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The Prime is just an Expensive Toy
12-08-2019, 04:47 PM
Post: #1
The Prime is just an Expensive Toy
I got the Prime (G2) a few months go but despite my best attempts, I can't see how the Prime is more useful to me compared to a conventional scientific calculator. I am in electrical engineering and the type of things I usually usually waste a lot of time on (and would therefore want to be able to quickly do on a calculator) are calculating the Fourier Transforms, doing triple integrals with vectors (like Maxwell equations), checking the response of a system to a step or ramp, looking at the Nyquist/Bode/Root Locus plots and checking the stability margins, etc. You get the point. I cannot do any of these things on the Prime.

Even though the Prime is many times more powerful than the Ti-89, the Ti-89 can do more than the Prime simply because you can find a package for almost anything on the Ti-89. The 3rd-party control toolbox for the Ti-89 is far better than anything on the Prime. You want to do Cauchy integral on the Ti-89? There's an app out there that can do just that. You want to do Stoke's Theorem quickly? There's an app just for that. I can understand if the Prime was some calculator running on a 25MHz processor, but this is a device that is almost as fast as a smartphone from a few years back. Yet, it doesn't make use of all the power. At this point, it seems the only thing the Prime can do better than conventional calculators is boast that it can render a plot quicker, but definitely not in terms of functionality. The Ti-89 still has far more capability (functionality-wise) than the Prime. The prime reminds me of all those cheep phones or android tv boxes you get from china; they have excellent specs but not the software that makes use of the hardware.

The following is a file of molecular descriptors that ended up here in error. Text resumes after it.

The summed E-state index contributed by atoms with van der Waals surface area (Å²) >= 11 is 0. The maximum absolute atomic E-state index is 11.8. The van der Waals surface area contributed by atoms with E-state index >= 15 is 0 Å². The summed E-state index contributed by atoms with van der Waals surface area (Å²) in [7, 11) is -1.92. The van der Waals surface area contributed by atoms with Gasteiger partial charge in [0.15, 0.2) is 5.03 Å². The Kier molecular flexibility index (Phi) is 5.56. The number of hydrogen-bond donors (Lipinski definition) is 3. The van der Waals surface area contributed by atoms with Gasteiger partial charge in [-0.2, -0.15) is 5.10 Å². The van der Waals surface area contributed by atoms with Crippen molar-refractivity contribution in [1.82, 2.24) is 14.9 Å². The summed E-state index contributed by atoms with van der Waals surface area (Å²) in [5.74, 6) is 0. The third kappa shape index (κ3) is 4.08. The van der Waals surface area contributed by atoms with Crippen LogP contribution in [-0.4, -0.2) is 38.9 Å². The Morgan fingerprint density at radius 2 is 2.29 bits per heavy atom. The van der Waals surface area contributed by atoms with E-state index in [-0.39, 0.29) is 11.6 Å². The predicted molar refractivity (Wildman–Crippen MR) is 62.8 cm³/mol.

Now, we come to the programming part. I thought I could maybe write some of my own stuff. Why does everyone want to have their own programming language? I am not interested in spending hours/days trying to learn another programming language that I can only use on a single device. I'm already proficient enough in Python, like most people that went to school in the past decade or so. Why can't the Prime support python? Oh, it's in development and I need to wait 3 years before it's ready or if it is ready at all. By that time, I have no need for the thing anymore.

I think I am going to sell my Prime and probably continue using my Casio 991DEX or Ti-89 (when it's allowed) and Python/Matlab on my computer for the more involved stuff. The pinnacle of calculators were the Ti-89 and HP 50g. Everything else that came after them were just gimmicks (including the Nspire series). The Prime boasts of a Triangle Solver app. Seriously? This just tells you that the Prime is not meant for people doing serious things. I'll not be buying any new calculator until one comes out that supports Python with numpy and scipy.